The two tents are perched on the barren cliff like swallow nests. Sun and wind have rendered the fluttering white tent covers porous. When the rain beats down on the tarpaulins, small puddles form on the ground, and when the sun shines down from the cloudless sky, the heat builds up under the roof—the same one that threatens to buckle under the weight of the snow in the winter. For Um Saloum and her daughters and sons with their families—17 people in all—these tents are home.
Um Saloum has been living here for two summers and two winters. She does not know whether her real home in the Syrian district of Al Dohour is still standing. That region was the object of many battles between opposition groups and regime troops, the latter supporting Bashar al-Assad and his allies. Barrel bombs and mortar shells hit houses, hospitals, schools, and fields. Untold numbers of children, women, and men died. Um Saloum and her family left everything behind and fled southwest to save their lives. When they came across this mountain ledge, they finally halted and erected their two tents. Nobody else wanted to live there.
“We cannot afford a new tent. Life is hard”, says Um Saloum, sitting in front of the tent with her grandchildren. They have rigged up heavy boulders and rough ropes to keep ´the tarpaulin from flying away in the next storm. In one of the two shelters, the extended family sleeps at night on thin carpets and mattresses. Threadbare curtains divide the tent into small partitions. Um Saloum wanted to create some privacy, but it was little more than an act of desperation. In the other tent, the family’s matriarch cooks over an open fire to feed her children, their spouses, and the grandchildren. They have no electricity or running water, and the grandmother stores their meagre supplies in plastic barrels and old buckets.
Although she sounds tired and exhausted, she is not without hope. From her seat in front of the tent, she can see something that gives her hope and allows the refugees, who had long been dependent on others’ generosity, to regain some dignity: the fertile Al-Rouge plain extending from the foot of the steep cliff. Her sons Khassim, Salloum, and Khalid have been working there since the early morning, planting, weeding, watering, and harvesting the carefully parcelled fields. Just before the sun goes down, they will return home with beans, peppers, tomatoes, or eggplants. They used to have only flatbread and lentils almost every evening, with barely enough food to feel full and barely enough variety to stay healthy. This was when Khassim and Salloum were still in Turkey. Hoping for peace, work, and opportunities, the two young men had joined millions of other Syrians in fleeing from Syria to this neighbouring country. Disillusioned after months in overflowing refugee camps and without a steady job, they returned to war-ravaged Syria. They survived as day labourers, hardly earning enough to feed their families.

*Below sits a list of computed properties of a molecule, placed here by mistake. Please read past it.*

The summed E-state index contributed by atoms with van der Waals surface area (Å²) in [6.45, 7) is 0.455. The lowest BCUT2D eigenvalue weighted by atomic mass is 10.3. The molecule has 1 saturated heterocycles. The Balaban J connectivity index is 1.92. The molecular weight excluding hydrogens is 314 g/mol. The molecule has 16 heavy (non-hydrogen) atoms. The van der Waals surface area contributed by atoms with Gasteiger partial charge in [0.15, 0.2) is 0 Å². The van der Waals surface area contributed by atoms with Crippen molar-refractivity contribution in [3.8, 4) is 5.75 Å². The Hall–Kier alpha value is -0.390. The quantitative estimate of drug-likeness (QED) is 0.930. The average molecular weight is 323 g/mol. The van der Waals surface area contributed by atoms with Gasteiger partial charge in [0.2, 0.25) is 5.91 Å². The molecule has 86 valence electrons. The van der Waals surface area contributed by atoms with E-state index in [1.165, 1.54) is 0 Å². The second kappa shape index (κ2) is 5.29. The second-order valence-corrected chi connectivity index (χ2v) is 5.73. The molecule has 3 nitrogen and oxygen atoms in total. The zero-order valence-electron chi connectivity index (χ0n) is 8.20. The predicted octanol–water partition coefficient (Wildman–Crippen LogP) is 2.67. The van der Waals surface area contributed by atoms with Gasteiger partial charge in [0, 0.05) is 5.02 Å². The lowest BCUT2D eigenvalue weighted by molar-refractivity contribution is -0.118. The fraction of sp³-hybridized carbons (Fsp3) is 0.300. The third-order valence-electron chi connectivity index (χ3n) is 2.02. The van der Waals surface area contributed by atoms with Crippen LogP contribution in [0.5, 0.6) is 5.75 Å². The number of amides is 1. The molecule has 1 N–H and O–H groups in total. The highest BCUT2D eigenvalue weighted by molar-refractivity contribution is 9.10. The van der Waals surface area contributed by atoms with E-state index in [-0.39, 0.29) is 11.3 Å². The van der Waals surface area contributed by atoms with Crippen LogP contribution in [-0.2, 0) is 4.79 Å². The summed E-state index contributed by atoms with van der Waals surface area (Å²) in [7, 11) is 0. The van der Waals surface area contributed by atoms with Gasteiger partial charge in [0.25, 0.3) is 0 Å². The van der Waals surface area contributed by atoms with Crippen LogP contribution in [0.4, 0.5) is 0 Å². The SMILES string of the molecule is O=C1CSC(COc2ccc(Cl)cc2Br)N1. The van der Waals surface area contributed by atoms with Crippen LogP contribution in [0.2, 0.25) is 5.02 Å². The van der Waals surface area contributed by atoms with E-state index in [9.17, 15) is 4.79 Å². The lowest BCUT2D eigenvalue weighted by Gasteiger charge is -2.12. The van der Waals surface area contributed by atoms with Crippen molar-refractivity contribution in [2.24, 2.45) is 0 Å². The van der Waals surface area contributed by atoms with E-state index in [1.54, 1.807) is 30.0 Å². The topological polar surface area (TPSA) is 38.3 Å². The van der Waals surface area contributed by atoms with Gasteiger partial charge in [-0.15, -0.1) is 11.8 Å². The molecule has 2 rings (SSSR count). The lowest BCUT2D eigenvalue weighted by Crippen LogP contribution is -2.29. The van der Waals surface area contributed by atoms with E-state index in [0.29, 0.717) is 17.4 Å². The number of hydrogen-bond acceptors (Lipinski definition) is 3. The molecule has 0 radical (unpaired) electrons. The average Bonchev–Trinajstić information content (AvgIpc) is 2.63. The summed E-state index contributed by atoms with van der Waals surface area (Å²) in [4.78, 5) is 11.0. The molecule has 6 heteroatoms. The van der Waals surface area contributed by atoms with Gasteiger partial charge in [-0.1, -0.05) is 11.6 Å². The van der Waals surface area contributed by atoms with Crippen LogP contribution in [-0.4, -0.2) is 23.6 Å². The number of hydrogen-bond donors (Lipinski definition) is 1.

This was because many farmers rarely dared to go out on their fields anymore due to the war. On average, food in Syria is eight times as expensive today as before the war, forcing many people—including Um Saloum’s family—to skip meals. Almost two thirds of Syria’s remaining population cannot be certain of having enough to eat, partly because hunger has been frequently employed as a weapon in the war. With funding from the German Federal Foreign Office and in conjunction with local and international aid organisations, Welthungerhilfe began addressing this issue two and a half years ago by supporting especially needy local residents and internally displaced persons living in the war-torn administrative districts of Idlib and Aleppo. This includes Um Saloum and her children, who have joined forces with their neighbours to form a small agricultural cooperative.
They are among the 885 small-scale farming families that received a voucher for EUR 110 to increase their food production. The farmers are investing the money in areas including seeds, fertiliser, pesticides and herbicides, and fuel for irrigation pumps. They have also received agricultural consultations. Even if the yields from the recent good harvests are not yet enough to buy a new tent cover, Um Saloum and her family have been better able to make ends meet.
“We are gradually getting to the point of supporting ourselves”, says Khassim, one of her sons, taking a short break on the field. Then he gets back to work to provide for the 17 people in the tent on the cliff.